While macOS uses DAS-CTS to schedule hundreds of background activities, third-parties normally use launchd. Comes with a full diagram explaining DAS-CTS.
How running a background task takes a tiny fraction of second, although the task itself takes seconds or minutes, and why it’s run on E cores.
Some threads are set to run in the background, and get allocated to the E cores. Could you run them in a VM, and effectively promote them to run on P cores instead?
Virtual CPU cores are of one type, and QoS has no effect in virtualised macOS. This has consequences for both the host and guest macOS.
Many apps could benefit users of Apple silicon Macs by giving them controls over core use by their threads. Here’s how that can be done simply and effectively.
How you can use the taskpolicy command to confine all the threads of a process to the E cores, as a brake, but there’s no accelerator in macOS.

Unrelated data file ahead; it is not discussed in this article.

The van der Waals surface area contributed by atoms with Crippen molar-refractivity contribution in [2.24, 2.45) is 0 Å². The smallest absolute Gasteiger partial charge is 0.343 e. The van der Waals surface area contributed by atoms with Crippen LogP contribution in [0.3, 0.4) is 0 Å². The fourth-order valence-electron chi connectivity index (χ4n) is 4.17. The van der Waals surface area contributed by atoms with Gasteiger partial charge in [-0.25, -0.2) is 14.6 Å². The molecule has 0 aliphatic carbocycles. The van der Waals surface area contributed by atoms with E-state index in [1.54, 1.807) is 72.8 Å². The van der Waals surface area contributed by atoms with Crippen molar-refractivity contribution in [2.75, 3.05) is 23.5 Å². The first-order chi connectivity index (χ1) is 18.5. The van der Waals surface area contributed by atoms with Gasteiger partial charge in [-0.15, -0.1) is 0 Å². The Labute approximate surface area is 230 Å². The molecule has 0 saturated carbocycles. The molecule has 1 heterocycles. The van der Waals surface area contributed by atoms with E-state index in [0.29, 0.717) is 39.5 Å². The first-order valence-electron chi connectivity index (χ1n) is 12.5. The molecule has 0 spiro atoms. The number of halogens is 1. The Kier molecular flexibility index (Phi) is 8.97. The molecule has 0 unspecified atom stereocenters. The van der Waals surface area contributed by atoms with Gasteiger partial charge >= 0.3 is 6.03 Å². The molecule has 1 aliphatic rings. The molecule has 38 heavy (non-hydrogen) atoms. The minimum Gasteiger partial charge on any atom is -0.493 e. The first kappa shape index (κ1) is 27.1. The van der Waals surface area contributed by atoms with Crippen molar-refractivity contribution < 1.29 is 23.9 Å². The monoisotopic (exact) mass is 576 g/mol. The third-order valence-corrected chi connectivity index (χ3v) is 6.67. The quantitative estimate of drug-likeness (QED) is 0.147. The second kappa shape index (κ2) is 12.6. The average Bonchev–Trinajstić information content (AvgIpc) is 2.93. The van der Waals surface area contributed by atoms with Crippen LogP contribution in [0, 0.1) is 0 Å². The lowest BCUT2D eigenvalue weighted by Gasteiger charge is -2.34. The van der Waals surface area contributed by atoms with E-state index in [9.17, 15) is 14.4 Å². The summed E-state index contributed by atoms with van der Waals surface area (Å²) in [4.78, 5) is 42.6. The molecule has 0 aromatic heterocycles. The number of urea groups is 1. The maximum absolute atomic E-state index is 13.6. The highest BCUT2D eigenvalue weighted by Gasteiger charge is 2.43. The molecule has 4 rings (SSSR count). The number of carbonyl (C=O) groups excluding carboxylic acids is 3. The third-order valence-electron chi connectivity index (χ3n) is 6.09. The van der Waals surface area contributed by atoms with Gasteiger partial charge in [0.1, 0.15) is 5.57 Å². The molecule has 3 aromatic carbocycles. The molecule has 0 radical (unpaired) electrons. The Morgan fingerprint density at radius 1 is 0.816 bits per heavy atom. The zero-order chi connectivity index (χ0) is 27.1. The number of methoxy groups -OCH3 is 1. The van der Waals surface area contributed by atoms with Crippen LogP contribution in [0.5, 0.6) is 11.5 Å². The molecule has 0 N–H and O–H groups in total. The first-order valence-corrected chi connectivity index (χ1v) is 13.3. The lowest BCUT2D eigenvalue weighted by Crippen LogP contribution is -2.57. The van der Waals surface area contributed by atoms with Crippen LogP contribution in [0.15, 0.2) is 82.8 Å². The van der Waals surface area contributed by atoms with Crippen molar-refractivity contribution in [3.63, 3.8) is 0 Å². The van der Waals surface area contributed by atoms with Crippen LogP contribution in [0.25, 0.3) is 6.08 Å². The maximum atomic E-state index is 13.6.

How can the two E cores in an M1 Pro or Max equal performance of the four in the original M1? Why does running two threads complete in half the time taken to run one?
Threads, GCD and core allocation in Apple silicon explained. How thread priority is baked into code, and how important it is to performance.
It’s a strange coincidence that Intel and Microsoft came up with similar hardware of P and E core types in a SoC, and identical terminology for thread allocation using QoS.
Both P and E cores are run at different frequencies according to the load on M1 chips. This explores how macOS manages their frequencies and why.